blackbirdonline journalFall 2017  Vol. 16 No. 2
an online journal of literature and the arts
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Manuscript: “In 1967”
Commentary by Mary Flinn, Senior Editor

In the summer of 1996, following Larry Levis’s death in May of that year, Amy Tudor, Gregory Donovan, and I took on the task of sorting through his papers and his computer files to try to determine the finished versions of the poems that seemed to be a part of the “all-but-completed manuscript” that Levis had described in a letter to Philip Levine. We were charged with gathering those poems and sending them to Levine, who, with the assistance of Levis’s friend David St. John and another of Levis’s teachers, Peter Everwine, would determine the shape of the manuscript that became Elegy.

Shortly after we began our task, Donovan, who had corralled and sorted all of the typewritten material into numerous folders and binders and downloaded and printed the material saved on computers and on various discs, left to teach in the VCU summer program in Glasgow, Scotland. He had made some preliminary notes on where the poems were stored or found, and also noted, when possible, the dates of last editing indicated by the computer files. Tudor and I were left to try to sort through the various papers, group the drafts into stacks of what we believed to be the order of composition, and determine the “final” shape of each of the poems.

These manuscript variations of “In 1967” illustrate several of the issues we faced that affected our decisions and choices in making a final determination. With this poem, we particularly relied on our memory of a reading Levis gave at an opening event at Richmond’s 1708 Gallery in October of 1995.

The main issues that seemed to worry Levis in the poem as we found it, centered primarily on the configuration of the last ten lines.

The first image presented here, which is taken from a xerox of the material sent to Levine, includes the Post-it note that describes our determination that this variation was the “finished” poem. Tudor remembered Levis reading the poem several times in this incarnation, and the paper on which the poem was printed was folded in such a way that it would have fit into Levis’s coat pocket, which is where we remembered him carrying the poem in October.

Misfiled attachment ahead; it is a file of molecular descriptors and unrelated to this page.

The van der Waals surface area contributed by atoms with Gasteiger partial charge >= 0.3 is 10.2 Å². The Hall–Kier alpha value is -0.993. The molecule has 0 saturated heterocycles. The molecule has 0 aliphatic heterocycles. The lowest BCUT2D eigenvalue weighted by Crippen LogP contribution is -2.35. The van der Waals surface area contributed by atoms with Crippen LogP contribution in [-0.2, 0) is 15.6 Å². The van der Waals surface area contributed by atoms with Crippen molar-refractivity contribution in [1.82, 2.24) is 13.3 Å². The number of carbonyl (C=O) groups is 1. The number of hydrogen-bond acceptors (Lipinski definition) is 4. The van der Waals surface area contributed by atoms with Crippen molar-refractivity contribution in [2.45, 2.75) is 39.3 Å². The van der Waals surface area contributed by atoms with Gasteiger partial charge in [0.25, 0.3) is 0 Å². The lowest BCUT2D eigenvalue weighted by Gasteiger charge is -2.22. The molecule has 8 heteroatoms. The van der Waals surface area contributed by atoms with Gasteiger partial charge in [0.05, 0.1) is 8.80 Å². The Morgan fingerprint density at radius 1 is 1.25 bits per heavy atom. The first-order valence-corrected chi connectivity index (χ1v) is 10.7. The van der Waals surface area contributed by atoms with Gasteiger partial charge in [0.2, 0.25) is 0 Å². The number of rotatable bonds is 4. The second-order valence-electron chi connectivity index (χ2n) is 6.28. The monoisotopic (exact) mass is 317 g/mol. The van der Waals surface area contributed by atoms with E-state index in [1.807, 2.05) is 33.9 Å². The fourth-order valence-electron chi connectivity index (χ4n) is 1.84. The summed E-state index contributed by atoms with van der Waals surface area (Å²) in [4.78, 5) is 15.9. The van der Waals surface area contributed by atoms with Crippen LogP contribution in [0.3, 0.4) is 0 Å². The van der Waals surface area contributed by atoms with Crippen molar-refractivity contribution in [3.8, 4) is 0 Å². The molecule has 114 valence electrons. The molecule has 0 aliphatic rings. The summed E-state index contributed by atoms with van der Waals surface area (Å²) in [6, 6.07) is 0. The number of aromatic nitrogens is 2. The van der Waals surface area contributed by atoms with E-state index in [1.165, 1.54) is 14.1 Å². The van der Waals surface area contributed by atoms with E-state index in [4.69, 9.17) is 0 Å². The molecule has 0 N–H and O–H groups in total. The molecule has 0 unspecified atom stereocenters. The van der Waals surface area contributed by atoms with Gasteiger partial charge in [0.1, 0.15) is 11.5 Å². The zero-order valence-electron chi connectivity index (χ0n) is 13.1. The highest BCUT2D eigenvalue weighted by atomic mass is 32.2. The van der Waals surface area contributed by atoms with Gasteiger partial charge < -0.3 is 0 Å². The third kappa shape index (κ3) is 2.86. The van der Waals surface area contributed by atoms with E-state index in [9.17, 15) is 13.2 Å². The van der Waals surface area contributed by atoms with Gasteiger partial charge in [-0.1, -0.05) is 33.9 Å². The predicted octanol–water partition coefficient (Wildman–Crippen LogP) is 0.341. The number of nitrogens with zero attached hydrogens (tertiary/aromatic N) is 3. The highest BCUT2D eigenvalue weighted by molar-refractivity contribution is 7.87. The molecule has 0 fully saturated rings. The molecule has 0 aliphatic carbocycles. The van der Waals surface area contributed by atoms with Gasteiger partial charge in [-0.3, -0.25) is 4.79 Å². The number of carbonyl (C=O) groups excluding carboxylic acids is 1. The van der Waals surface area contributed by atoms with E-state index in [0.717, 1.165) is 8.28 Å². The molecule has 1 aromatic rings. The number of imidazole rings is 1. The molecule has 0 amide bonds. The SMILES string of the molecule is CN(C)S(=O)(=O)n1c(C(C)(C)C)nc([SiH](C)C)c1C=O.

This next draft shows a third stanza division and rereferences the Summer of Love to end the poem—an ending that might just be slightly too neat.


The next version reproduced shows a variation that nearly conforms to the published poem, but with significant, alternative lines at the end of the second stanza. Also, the phrase “less & less” appears in the middle of the line rather than serving as the line’s anchor as it was subsequently published. The moving of the phrase seems to allow the slow sibilants to release the air from the deflating summer and turn the poem toward its denouement.

Additionally, the ending of this draft focuses the reader’s attention back to the poem’s speaker, thus imposing a limit of the personal on the poem’s world, which provides an ending that might be too convenient.


These final lines almost seem thrown off, and Levis’s voice dropped when he read them. They appear to be an afterthought that doesn’t entirely provide an ending but rather a stopping point. This exhalation illustrates the passing years the speaker mentions. These lines effectively reflect the ebbing of energy in the late ’60s and the exhausted indifference resulting from nearly a decade of war.  

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